And its a word whose etymology is a mystery, with no cognates in other Indo-European languages. The Teutonic word is "hound," an umlauted version of German hund. Filtering through the K/H shift of Grimm's law, it's also the same word as Latin canis and Greek kyon. An ancient and venerable word indeed, going all the way back to the split between the Western or Kentum (Latin for hundred) and Eastern or Satem (Sanskrit for hundred) branches of the Indo-European family, at least 4,500 years ago.
The nursery rhyme "Baa Baa Black Sheep" has been banned in many English schools, because it is seen as racist.
What a dadgum shame that is. One of the most enduring components of human culture is children's culture. European children play certain games today that have hardly changed from those of children in the Roman Empire. Nursery rhymes are rich sources of history and mythology. "Baa Baa Black Sheep" has nothing to do with human skin tones. It teaches us about the economics of agriculture in the era before modern dyes made colored textiles so cheap and easy to produce. Black sheep are exceedingly rare. Someone who had "three bags full" of black wool had a small fortune.
Fraggle, 100 in Sanskrit is shatam or shata, not satem.
Yes, I've been corrected on that before, but I haven't managed to go back and edit all my old posts. The Eastern Indo-European languages were formerly known as the Satem Group because satem is the Avestan word for hundred, not Sanskrit.

The Western Indo-European languages were called the Kentum (or Centum) Group because centum is the Latin word for hundred. This illustrates what, in the 19th century, was regarded as the fundamental distinction between the two branches of the language family. The original Proto-Indo-European word for "hundred" was kmtom. When the Proto-Indo-Europeans (supposedly) split into two tribes, the western tribe retained the K, whereas in the language of the Eastern tribe that K was palatalized into S. The two prominent sub-branches of Eastern Indo-European are Indo-Iranian and Balto-Slavic. The S of satem in Avestan (one of the earliest Indo-Iranian languages, in which the Zoroastrian scriptures were written) was used to identify that group. It could have been the S of Russian sto, but in those days the Indo-Iranian languages were studied more intensively than Balto-Slavic because of their much longer written history, and their people's prominent role in the development of civilization.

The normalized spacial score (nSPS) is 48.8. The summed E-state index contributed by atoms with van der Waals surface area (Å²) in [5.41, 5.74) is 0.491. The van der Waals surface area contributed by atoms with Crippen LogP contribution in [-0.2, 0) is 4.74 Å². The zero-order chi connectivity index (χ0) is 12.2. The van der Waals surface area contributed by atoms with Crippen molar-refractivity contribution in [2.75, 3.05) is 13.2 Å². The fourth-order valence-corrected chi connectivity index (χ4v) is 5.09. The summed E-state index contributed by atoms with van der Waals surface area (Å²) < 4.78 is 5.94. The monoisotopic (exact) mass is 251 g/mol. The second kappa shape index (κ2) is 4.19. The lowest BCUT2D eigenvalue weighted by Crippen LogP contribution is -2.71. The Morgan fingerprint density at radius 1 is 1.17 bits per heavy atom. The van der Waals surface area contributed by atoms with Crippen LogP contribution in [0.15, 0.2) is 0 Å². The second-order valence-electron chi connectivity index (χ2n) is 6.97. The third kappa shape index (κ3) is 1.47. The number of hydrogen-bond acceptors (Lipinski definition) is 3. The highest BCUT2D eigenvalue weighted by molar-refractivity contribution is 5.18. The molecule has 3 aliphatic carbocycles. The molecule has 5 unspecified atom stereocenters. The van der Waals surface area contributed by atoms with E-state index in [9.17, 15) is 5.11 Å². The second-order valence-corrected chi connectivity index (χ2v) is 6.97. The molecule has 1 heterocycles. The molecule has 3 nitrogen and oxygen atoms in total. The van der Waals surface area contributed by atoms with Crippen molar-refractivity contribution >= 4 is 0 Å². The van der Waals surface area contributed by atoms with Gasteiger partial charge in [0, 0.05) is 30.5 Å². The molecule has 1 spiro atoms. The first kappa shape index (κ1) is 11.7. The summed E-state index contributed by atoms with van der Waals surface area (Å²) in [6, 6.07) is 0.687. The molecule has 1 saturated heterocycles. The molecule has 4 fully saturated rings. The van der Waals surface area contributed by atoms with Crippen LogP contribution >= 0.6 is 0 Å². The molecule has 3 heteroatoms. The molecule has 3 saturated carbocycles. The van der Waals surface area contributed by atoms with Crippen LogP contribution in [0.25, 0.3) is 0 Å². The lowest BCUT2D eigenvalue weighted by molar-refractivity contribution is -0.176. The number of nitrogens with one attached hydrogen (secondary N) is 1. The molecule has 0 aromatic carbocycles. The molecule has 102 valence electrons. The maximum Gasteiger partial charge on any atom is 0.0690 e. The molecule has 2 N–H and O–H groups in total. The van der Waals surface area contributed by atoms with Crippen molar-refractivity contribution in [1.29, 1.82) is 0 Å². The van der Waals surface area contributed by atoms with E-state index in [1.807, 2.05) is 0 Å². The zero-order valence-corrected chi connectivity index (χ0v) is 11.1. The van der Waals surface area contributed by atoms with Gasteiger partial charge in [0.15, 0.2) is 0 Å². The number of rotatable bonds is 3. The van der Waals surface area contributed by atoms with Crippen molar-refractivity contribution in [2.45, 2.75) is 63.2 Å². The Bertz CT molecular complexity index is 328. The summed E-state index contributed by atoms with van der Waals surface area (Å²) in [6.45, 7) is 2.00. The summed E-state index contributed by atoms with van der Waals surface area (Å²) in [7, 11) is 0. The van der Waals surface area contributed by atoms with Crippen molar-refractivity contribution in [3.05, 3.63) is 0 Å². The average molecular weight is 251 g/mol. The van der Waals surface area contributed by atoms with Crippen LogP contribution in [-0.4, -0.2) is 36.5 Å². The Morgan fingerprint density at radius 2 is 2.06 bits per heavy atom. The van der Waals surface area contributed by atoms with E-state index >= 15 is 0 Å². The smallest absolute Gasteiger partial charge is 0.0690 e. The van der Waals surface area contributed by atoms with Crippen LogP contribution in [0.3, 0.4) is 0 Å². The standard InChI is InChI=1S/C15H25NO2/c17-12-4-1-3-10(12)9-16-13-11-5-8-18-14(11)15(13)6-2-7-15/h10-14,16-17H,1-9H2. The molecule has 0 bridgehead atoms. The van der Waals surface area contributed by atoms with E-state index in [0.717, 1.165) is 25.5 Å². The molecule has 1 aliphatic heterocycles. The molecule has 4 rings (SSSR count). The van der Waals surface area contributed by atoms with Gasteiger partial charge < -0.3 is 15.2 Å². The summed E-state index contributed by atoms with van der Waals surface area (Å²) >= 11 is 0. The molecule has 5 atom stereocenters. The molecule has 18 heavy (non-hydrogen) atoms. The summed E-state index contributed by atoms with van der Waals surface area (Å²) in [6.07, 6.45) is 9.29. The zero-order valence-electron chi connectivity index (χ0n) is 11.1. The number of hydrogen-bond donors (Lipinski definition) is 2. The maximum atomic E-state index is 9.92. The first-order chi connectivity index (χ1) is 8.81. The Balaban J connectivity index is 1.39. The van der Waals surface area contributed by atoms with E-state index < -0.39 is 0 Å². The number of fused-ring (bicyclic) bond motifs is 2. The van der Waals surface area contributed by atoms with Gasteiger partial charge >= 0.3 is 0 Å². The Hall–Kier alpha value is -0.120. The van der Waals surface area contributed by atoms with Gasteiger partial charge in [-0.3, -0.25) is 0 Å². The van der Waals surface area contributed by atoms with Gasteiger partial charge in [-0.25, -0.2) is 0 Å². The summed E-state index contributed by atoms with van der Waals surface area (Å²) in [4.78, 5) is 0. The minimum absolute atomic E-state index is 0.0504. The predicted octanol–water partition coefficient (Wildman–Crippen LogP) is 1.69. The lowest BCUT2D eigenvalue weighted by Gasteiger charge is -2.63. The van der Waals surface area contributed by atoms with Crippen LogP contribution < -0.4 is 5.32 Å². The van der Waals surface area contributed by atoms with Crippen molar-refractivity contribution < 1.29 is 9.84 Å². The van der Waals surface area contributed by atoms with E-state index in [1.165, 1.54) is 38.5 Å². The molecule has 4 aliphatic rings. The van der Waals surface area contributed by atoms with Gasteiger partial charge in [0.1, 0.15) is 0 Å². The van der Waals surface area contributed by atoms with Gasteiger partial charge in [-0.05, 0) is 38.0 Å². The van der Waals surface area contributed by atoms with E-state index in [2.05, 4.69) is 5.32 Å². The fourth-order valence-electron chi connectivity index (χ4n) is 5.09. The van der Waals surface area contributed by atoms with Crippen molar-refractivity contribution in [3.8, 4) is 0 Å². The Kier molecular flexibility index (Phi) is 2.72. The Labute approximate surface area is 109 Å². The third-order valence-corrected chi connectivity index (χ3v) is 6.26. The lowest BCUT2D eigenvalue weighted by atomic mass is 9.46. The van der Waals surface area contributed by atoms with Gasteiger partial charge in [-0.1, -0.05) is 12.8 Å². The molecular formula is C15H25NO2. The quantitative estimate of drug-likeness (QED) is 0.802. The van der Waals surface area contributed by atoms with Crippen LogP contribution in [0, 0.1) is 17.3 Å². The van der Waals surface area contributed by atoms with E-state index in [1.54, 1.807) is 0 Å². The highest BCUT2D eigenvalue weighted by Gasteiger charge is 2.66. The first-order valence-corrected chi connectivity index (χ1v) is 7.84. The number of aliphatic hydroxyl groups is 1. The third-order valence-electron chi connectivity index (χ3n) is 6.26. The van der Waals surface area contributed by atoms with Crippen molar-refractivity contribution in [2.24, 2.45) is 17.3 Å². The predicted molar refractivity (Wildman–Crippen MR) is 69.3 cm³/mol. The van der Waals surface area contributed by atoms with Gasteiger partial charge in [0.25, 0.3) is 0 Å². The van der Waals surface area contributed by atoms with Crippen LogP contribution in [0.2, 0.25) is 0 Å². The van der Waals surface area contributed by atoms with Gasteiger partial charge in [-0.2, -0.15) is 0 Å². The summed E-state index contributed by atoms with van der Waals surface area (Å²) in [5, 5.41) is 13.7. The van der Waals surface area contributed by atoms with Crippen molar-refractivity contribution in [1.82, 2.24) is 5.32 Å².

This paradigm has subsequently broken down in many ways. For one thing, palatalization is a very strong force in phonetic evolution and it has continued to "distort" the original words for "hundred." The identifying K in the word for "hundred" in the Western languages has been palatalized in myriad ways. The C in Latin centum is still there in the written word, but the sound has palatalized and also changed in other ways. It's S in French cent, it's TH in Castilian Spanish ciento, and it's CH in Italian cento. It's H in English "hundred" and German hundert. The Greeks have managed to keep the K alive in hekaton and the Irish in céad. If we were to talk about the "Centum Languages" today, virtually everyone but a linguist would read it as "sentum" and not see any difference from the already-palatalized consonant in satem. Furthermore, as rcswc points out, even the S in satem has been palatalized in the Indic languages, and has become SH.

For another, the K/S distinction has not proven to be a definitive identifier. The extinct Tocharian language maintained the K, but it is now regarded as a separate branch of Indo-European, not closely related to the Western/Kentum branch (Germanic, Celtic and Italic). Even Greek, which is more closely related to them than Tocharian, is now considered by some linguists to have split off from the Western branch early in the migration from the Pontic Steppe. Armenian was grouped with the Eastern/Satem languages, but today it is also regarded by some as a distant relative. As for the Albanians, from what I have read nobody really knows how they arrived in Europe, but their language is also not closely related to either the Eastern/Satem or Western/Kentum groups.